The upcoming Ministerial Conference on Immunization in Africa is an important opportunity to bring together African leaders, including health and finance ministers, in Addis Ababa to demonstrate their commitment to ensuring high and equitable vaccination coverage. As a long-time leader in the immunization field, JSI has authored and contributed to numerous journal articles focused on routine immunization systems strengthening, a topic which sometimes gets lost amid the excitement surrounding new vaccine introduction and mass vaccination campaigns.
In preparation for the upcoming meeting, I encourage participants to review the following five journal articles.
Angela K Shen, Rebecca Fields, Mike McQuestion. “The future of routine immunization in the developing world: challenges and opportunities”. Global Health Science and Practice. December 1, 2014; 2(4):381-394.
Vaccine costs in the developing world have grown from less than a dollar per child in 2001 to up to thirty-five dollars per child in 2014, as more and costlier vaccines are being introduced into national immunization programs. Researchers, including JSI’s Rebecca Fields of USAID’s Maternal and Child Survival Program (MCSP), explore this and other challenges to routine immunization and call for the strengthening of eight critical components of routine immunization: (1) policy, standards, and guidelines; (2) governance, organization, and management; (3) human resources; (4) vaccine, cold chain, and logistics management; (5) service delivery; (6) communication and community partnerships; (7) data generation and use; and (8) sustainable financing.
Anne LaFond, Natasha Kanagat, Robert Steinglass, Rebecca Fields, Jenny Sequeira and Sangeeta Mookherji. “Drivers of routine immunization coverage improvement in Africa: findings from district-level case studies.” Health Policy and Planning. (2015) 30 (3):298-308.
The Africa Routine Immunization System Essentials (ARISE) project, managed by JSI and funded by the Bill & Melinda Gates Foundation, conducted in-depth case studies to gain a deeper understanding as to why routine immunization coverage improves in some settings in Africa and not in others. In-depth case studies were used to determine pathways to routine immunization coverage improvement by comparing immunization program experience in 12 districts in three countries (Ethiopia, Cameroon and Ghana). The case studies are unique in their focus on the positive drivers of change and the identification of pathways to coverage improvement, an approach that should be considered in future studies and routine assessments of district-level immunization system performance.
Robert Steinglass. “Routine immunization: an essential but wobbly platform.” Global Health: Science and Practice. 2013. Volume 1, issue 3.
Despite their vital role, routine immunization programs are taken for granted. Coverage levels are poor in some countries and have stagnated in others, while inclusion of new vaccines is an additional stressor. I’ve outlined several factors that we need to strengthen: (1) policy processes, (2) monitoring and evaluation, (3) human resources, (4) regular delivery and supply systems, (5) local political commitment and ownership, (6) involvement of civil society and communities, and (7) sustainable financing. Rebalancing immunization direction and investment is needed.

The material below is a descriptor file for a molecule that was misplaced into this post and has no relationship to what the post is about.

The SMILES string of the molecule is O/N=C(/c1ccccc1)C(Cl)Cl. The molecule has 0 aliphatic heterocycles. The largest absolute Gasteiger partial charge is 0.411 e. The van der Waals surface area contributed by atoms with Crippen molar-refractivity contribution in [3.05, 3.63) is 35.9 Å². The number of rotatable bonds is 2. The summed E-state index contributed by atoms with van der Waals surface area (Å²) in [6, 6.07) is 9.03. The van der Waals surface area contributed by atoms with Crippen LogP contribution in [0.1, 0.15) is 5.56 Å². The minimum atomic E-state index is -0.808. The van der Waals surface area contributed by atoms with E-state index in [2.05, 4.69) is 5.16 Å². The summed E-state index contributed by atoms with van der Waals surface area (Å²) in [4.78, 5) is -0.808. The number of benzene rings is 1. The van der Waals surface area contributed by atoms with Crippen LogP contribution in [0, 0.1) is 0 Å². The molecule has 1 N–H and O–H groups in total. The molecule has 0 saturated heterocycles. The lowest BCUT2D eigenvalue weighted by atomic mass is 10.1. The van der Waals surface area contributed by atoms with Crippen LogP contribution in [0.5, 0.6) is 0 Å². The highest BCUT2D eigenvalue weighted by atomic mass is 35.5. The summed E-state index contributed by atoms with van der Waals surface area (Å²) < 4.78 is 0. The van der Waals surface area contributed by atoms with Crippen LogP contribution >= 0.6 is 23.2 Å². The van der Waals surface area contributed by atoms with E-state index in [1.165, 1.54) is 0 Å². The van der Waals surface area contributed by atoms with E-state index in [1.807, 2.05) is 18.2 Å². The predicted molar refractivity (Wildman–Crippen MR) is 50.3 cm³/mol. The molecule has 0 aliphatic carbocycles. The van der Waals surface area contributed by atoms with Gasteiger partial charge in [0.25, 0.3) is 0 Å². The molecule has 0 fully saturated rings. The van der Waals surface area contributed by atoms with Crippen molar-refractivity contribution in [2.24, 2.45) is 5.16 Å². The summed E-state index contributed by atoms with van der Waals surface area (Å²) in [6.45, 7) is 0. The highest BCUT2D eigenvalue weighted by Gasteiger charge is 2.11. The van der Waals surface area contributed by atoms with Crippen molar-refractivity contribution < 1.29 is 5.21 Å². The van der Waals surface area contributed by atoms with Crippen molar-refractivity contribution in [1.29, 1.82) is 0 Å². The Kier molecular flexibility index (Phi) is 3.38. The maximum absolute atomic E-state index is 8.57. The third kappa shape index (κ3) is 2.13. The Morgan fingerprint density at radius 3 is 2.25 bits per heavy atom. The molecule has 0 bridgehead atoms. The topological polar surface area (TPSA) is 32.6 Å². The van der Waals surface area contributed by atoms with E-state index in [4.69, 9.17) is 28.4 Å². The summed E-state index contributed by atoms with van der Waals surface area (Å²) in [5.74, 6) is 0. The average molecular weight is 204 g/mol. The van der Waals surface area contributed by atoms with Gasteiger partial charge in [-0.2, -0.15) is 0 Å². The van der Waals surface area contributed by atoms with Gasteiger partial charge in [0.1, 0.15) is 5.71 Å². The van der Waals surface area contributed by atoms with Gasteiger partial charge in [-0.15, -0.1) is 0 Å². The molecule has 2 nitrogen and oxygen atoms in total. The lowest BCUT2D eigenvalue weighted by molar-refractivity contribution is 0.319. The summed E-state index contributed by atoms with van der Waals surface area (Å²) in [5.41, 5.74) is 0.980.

Michael Favin, Robert Steinglass, Rebecca Fields, Kaushik Banerjee, Monika Sawhney. “Why Children Are Not Vaccinated: A Review of the Grey Literature”. International Health. December 2012: 229-238.
In collaboration with WHO, JSI’s IMMUNIZATIONbasics project analyzed 126 documents from the global grey literature to identify reasons why eligible children had incomplete or no vaccinations. The main reasons for under-vaccination were related to immunization services and to parental knowledge and attitudes. The most frequently cited factors were: access to services, health staff attitudes and practices, reliability of services, false contraindications, parents’ practical knowledge of vaccination, fear of side effects, conflicting priorities and parental beliefs. Some family demographic characteristics were strong, but underlying, risk factors for under-vaccination.
Clements CJ, Watkins M, de Quadros C, Biellik R, Hadler J, McFarland D, Steinglass R, Luman E, Hennessey K, Dietz V. “Researching routine immunization – do we know what we don’t know?” VACCINE. 2011 Nov 3; 29(47): 8477-82.
A 2009 U.S. Centers for Disease Control and Prevention (CDC) expert panel reviewed and identified areas of research required to strengthen vaccination service delivery in developing countries. Launched in 1974, the Expanded Program on Immunization (EPI) includes strategies and practices to ensure that children and adults receive the vaccines they need to help protect them against vaccine-preventable diseases. The CDC panel identified an enormous range of research that could be undertaken to support routine immunization. However, implementation of strategic plans, rather than additional research, will have the greatest impact on raising immunization coverage and preventing disease, disability, and death from vaccine-preventable diseases. The panel emphasized the importance of tying operational research to programmatic needs, with a focus on efforts to scale up proven best practices in each country, facilitating the full implementation of immunization strategies.